As reported by regional media outlet Kenyan Wall Street, 10.2 million KEH (approximately $100,000) was stolen from I&M Bank and a Safaricom Pay Bill account. Local police were able to track the stolen funds to multiple bank accounts, including those belonging to bitcoin traders Emma Kariuki, Stanley Mumo, and  Timothy Gachehe.

The three individuals have been charged with conspiracy to commit a felony, although — apparently — their only connection to the crime was selling bitcoins to the individual who was attempting to launder the funds. That person was “BADASS20,” a pseudonymous individual who used the stolen funds to buy bitcoins through peer-to-peer bitcoin trading platform LocalBitcoins.

The traders deny that they had any knowledge that they were inadvertently helping BADASS20 launder the stolen money, and their LocalBitcoins chat history appears to confirm their protests.

Nevertheless, Kenya’s Banking Fraud Investigation Unit (BFIU) froze the traders’ bank accounts, and the three individuals were arrested and then released on bail. They will make their first court appearance in December in advance of a full hearing in January.

Oddly, BADASS20 has not been identified or arrested, even though wire transfers revealed his or her bank account. Moreover, his or her LocalBitcoins profile was still active at the time of writing, although he or she has not logged into the account for approximately one week. Recognizing that the account was still active, other users have given the account negative feedback and have left reviews warning other users not to trade with this account.

There are still many unanswered questions which will hopefully be answered at the upcoming hearing, but it’s clear that this case could set a troubling precedent for bitcoin traders in Kenya. In 2015, the central bank issued a public notice (PDF) warning residents to “desist from transacting in Bitcoin and similar products”.

Nevertheless, peer-to-peer trading platforms have flourished within the country. But if this case continues on its present course and the government prosecutes these bitcoin traders for bank fraud  — even though they were unaware of the theft and their only connection to the perpetrator was through LocalBitcoins — it could have a chilling effect on the domestic cryptocurrency industry.

Featured image from Shutterstock.

Posted by Josiah Wilmoth

Josiah is a former ancient and medieval literature teacher. He has been writing about cryptocurrency since 2014, and his work has been cited in Business Insider, NPR, and Yahoo! Finance. He lives in rural North Carolina with his wife and son. Email him directly at josiah.wilmoth(at)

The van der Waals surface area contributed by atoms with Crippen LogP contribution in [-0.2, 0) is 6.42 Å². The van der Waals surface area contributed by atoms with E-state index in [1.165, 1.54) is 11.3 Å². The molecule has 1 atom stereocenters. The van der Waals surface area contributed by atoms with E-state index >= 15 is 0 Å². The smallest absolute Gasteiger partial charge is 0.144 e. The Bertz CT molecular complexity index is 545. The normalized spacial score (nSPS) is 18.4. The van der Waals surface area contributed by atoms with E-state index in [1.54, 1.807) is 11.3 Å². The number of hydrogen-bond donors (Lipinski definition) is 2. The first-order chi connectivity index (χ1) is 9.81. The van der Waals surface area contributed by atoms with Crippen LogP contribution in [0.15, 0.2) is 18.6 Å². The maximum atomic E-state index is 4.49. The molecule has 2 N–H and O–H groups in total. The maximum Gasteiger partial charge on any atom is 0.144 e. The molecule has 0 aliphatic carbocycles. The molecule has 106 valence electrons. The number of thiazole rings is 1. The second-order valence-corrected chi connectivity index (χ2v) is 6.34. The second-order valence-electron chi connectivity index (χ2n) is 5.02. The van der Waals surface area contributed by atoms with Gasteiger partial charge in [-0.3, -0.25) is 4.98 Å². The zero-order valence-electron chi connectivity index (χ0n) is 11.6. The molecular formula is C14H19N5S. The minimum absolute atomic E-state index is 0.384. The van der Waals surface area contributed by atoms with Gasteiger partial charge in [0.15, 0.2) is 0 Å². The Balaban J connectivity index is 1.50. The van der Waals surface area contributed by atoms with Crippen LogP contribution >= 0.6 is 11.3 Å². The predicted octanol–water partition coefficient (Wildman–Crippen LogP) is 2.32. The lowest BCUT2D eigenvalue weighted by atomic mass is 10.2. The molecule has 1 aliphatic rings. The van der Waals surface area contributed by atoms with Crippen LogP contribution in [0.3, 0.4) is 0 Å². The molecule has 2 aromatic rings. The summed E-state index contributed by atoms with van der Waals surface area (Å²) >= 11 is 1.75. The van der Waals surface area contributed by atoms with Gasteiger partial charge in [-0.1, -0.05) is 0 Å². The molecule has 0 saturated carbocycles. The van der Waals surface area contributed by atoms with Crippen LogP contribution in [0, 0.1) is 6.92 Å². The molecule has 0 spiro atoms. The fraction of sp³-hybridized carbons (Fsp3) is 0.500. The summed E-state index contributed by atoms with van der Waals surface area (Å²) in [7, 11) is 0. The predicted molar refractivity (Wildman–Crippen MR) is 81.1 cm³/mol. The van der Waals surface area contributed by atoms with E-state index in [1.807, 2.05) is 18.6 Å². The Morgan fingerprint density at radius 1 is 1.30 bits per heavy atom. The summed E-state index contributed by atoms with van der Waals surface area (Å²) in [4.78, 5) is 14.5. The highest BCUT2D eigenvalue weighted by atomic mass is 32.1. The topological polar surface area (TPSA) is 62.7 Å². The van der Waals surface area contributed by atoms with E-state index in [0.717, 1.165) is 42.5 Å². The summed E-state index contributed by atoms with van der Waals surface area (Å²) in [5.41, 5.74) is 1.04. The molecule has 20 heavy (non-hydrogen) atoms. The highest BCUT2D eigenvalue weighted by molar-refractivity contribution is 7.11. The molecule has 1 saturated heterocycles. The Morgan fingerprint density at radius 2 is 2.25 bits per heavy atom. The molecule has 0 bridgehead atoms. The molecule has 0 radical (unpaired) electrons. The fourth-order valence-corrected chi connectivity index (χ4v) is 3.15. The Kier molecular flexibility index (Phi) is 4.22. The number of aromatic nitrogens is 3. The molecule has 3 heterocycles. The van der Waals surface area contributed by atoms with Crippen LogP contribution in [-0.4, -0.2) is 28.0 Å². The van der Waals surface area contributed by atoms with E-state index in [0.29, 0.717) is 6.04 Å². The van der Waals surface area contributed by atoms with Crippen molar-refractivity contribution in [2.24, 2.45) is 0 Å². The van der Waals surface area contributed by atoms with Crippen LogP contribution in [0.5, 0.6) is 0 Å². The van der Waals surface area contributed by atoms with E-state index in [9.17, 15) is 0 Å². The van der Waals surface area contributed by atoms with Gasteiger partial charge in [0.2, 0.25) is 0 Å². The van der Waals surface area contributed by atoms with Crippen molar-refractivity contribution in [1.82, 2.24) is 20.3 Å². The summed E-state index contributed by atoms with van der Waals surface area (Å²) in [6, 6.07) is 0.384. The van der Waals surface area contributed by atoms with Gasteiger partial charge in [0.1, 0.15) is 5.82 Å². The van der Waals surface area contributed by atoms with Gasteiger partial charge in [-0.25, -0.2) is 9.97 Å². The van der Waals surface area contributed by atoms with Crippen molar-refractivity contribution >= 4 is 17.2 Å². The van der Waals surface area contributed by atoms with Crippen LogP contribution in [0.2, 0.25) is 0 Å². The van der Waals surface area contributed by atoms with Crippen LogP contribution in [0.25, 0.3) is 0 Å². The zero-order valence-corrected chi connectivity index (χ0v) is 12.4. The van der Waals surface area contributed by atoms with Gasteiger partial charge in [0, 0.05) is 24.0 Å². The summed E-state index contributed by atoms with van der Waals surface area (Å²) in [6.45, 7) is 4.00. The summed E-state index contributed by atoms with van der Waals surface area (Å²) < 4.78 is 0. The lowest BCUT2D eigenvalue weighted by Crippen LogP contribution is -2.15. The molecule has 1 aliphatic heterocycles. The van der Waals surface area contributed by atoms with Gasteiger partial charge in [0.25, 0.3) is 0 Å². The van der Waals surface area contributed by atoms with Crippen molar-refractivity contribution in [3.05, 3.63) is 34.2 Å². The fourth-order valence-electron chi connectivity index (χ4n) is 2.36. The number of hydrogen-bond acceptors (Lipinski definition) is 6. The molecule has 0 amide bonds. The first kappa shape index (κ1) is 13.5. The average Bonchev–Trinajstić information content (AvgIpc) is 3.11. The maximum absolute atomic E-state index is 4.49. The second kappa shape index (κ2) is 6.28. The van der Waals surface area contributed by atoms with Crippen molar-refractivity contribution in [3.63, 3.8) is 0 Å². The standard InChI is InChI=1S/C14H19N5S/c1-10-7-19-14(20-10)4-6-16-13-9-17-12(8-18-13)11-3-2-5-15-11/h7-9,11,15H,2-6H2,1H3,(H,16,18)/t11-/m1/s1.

Botswana Gets First Bitcoin ATM at CoinFest Africa

Botswana’s first Bitcoin ATM, a Skyhook model, has landed in the country. Originally owned by the Taurus Bitcoin Exchange, its relatively-long processing time was considered untenable in the saturated Canadian market. Its small size and extreme affordability, however, made it perfect for donating to send to Africa.

It’s headed to Satoshi Center in Gaborone, a cryptocurrency incubator soon to be established. The tech team there–eager to get their hands on relatively-expensive technology–will retrofit it to accept South African rands (commonly resorted to in the region) until the Botswana pula can be added.

The Skyhook machine is open source, so when firmware for their local currency is created, it will be easy to install. The only major downside is that the Skyhook machine is 1-way, capable of selling but not purchasing bitcoins.

The Skyhook is not the first Bitcoin ATM in Africa. The titles of first and second go to Johannesburg and Cape Town, respectively. Their Lamassu models reside in fairly developed areas, but that’s not as helpful to the unbanked, who largely reside in the African interior.

Getting a Bitcoin ATM there is expensive and difficult. “Botswana doesn’t have the technical infrastructure for us to track the package there,” Keirnan Wright was told when he shipped the Skyhook from Vancouver city, BC.  “Once it arrives, all you can do is pray.”

This feat has been made possible with the help of multiple parties. Various members of the Bitcoin Co-opdonated generously, and the general Bitcoin community has been very supportive of ongoing related efforts. Some companies, like ASICSPACE, have given multiple bitcoins to the cause.

The ATM in Gaborone will be unveiled at CoinFest Africa, which came about due to Africa’s inability to participate in CoinFest 2015 because of shipping delays. Ghana decided to delay, as well, and the announced spurred other organizers to join the movement. It now includes 4 events in 3 countries!

It has long been a tradition to install Bitcoin ATMs at CoinFest. The first CoinFest event was held at the Waves Coffee House in Vancouver, where the world’s first Bitcoin ATM was placed by CoinTrader. Manitoba’s first Bitcoin ATM was installed in Winnipeg during CoinFest 2014, and CoinFest 2015 had ATM demos all over the world.

Now they’re hoping to bring that same energy to Africa. A Meet Up will be held in Vancouver in solidarity, at which global planning and further development of the DAO will occur. Elsewhere in Africa outside of Botswana, there will be Meet Ups, workshops, presentations and give-aways.

All of this is just in time for a continent struggling with hyperinflation and poverty, and little access to the traditional financial system. Lack of finances and infrastructure are huge obstacles, but with most Africans already familiar with mobile money, their transition to Bitcoin seems inevitable. Hopefully it brings the change they need.


How to Buy Bitcoin When You’re Underage

There’s no such thing as a legal age to buy bitcoin. If you’re old enough to appreciate it, you should be old enough to buy it. In practice though, most exchanges mandate a minimum age of 18, in keeping with KYC requirements. It doesn’t matter how clearly you’ve scanned your documents and signed your name: if you’re underage, you’re not getting in. How, then, can minors buy bitcoin without breaking the law?

See also: 12.6M Viewers Will Hear About Bitcoin Watching The Big Bang Theory